Miriam King/Bradford Times/Postmedia Network


An Antarctic Road Trip

By Miriam King, Bradford Times Tuesday, August 15, 2017

Eric Whitehead and his wife Karen have been working their way around the planet — building on their initial “road trips” with their kids, across North America, to now travel on their own to countries as diverse as Vietnam, and Peru.

And everywhere they’ve gone, Eric has taken photos and kept a journal, transforming the experience into a book — something more personal than the usual travel guide, and much more inspiring.

His latest has just been released — Antarctica: An Expedition Cruise.

Antarctica was their sixth continent, but that wasn’t the primary reason for taking the journey. “It really is truly a wilderness,” says Eric — an opportunity to see one of the last wild places on earth, a place without people, except for the odd scientific outpost, and cruise ships.

The Whiteheads opted for an expedition ship, rather than a cruise, because there would be only 80 passengers onboard.

Unfortunately, the smaller ship lacked the ballast and stability of a larger vessel — as they discovered on the crossing from Argentina to Antarctica. “It’s notorious for being one of the roughest passages on earth, and it didn’t disappoint,” says Eric.

During the two-day crossing, both Eric who is “somewhat susceptible” and Karen, who is “very susceptible” to sea-sickness had a tough time. In fact, “it was wicked.” Both were impressed by the crew, who were unfazed by the ship’s rolling.

“They literally walk down the passageways at a 45 degree angle ... We never handled it,” Eric admits. The return passage was even wilder, with the ship pitching up and down as well as rolling from side to side. On that voyage, one third of the crew succumbed to seasickness.

“You wonder, why am I doing this? But the 12 days in between were fantastic.”

For 12 days, the group explored the iceberg-filled waters surrounding Antarctica, observing penguins, whales and seals, and the rugged coastline in their zodiaks. “We were in Newfoundland two years before and we saw hundreds of icebergs for the first time ... We saw thousands of icebergs a day in Antarctica,” he said. It was also an “eye-opener,” as to the impact of global climate change.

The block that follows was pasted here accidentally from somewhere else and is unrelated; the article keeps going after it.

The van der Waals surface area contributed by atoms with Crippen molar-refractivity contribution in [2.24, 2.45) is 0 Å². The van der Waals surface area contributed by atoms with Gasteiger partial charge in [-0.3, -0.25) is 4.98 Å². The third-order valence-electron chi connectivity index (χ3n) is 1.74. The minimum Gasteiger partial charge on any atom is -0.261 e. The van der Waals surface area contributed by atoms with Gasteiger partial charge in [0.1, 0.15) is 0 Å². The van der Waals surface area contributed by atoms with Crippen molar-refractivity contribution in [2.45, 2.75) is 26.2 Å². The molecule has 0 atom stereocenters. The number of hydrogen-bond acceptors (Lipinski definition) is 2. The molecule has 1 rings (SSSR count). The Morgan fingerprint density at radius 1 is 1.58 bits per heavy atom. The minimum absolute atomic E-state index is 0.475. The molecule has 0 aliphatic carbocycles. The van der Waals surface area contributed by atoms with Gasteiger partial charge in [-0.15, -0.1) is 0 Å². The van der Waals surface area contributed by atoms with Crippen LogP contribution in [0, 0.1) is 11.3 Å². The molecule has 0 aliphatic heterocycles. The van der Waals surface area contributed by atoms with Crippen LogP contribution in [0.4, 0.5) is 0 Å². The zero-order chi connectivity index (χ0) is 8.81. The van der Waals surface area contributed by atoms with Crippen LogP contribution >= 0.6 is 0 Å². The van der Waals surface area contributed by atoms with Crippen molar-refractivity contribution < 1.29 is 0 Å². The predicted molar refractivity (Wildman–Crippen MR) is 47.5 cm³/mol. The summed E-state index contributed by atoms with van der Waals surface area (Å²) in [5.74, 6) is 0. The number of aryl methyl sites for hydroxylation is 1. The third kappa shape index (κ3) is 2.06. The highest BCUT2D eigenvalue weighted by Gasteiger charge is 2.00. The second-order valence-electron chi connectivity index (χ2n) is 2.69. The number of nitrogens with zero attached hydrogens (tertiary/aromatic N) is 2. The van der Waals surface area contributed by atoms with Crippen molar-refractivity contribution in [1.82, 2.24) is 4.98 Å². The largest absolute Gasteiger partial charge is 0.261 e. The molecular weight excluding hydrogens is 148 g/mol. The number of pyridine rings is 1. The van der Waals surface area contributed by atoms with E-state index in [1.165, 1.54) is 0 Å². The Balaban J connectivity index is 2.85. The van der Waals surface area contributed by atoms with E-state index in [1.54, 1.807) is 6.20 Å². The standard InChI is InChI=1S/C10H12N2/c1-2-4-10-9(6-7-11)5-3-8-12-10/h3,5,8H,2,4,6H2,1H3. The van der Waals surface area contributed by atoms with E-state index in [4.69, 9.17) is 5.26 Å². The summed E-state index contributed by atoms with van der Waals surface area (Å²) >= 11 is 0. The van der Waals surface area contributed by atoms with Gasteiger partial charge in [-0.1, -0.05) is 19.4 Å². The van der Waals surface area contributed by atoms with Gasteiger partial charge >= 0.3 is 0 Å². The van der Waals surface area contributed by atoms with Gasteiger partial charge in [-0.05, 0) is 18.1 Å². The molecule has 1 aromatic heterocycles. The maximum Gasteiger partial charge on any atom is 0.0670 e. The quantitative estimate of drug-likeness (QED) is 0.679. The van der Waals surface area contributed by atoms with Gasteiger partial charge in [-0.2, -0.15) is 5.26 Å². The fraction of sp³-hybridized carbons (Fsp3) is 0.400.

Warming temperatures are causing the ice sheets to “calve,” creating the growing flotilla of icebergs. And scientists blamed changes in water temperature for the death of hundreds of penguins in Neko Harbour.

At the penguin colony, the visitors found that 1 in 10 penguins had died. Biologists aboard the ship explained that the deaths were likely due to starvation: warmer water temperatures killed off the krill, tiny shrimp-like creatures on which penguin feed.

“That was very disheartening,” Whitehead says. That said, “every day was different, each place had something unique about it.” The visitors even had an opportunity to take a “polar bear dip” in the frigid waters of the Antarctic.

The book is filled with Eric’s observations and experiences, and brilliant colour photos, for anyone thinking of making the voyage to the south polar region. It was a big expense, especially since the trip was in US dollars, but he says, “It was a real eye-opener, just to see something that spectacularly beautiful.”

Antarctica: an expedition cruise can be purchased for $25 on Whitehead’s website, thatroadtripbook.com, under “Related Reading” — or catch him at Bradford’s Carrotfest on Aug. 19, for a signed copy.

There’s only one continent remaining for the Whiteheads to explore, and that’s Australia — but that’s a story for another book.

Eric Whitehead


Author Eric Whitehead, Gilford resident, with his latest book.

Miriam King/Bradford Times/Postmedia Network


LABRADOR: A Great Canadian Road Trip

By Janis Ramsay, Innisfil Journal July 18, 2018

Innisfil travel author is at it again with tales from Labrador

Gilford author Eric Whitehead has released another self-published travel book, this time about his adventures through Labrador on many gravel roads and isolated hiking trails. - Janis Ramsay/Metroland

Gilford author Eric Whitehead knew he'd be leaving bits of his rusty Ford van behind on his latest adventure.

Whitehead is nicknamed 'that road trip guy' and has written several books about his journeys. The latest is called Labrador: A Great Canadian Road Trip, where he and wife Karen travelled almost 8,000 kilometres to the east coast - 1,100 of it on dirt or gravel road.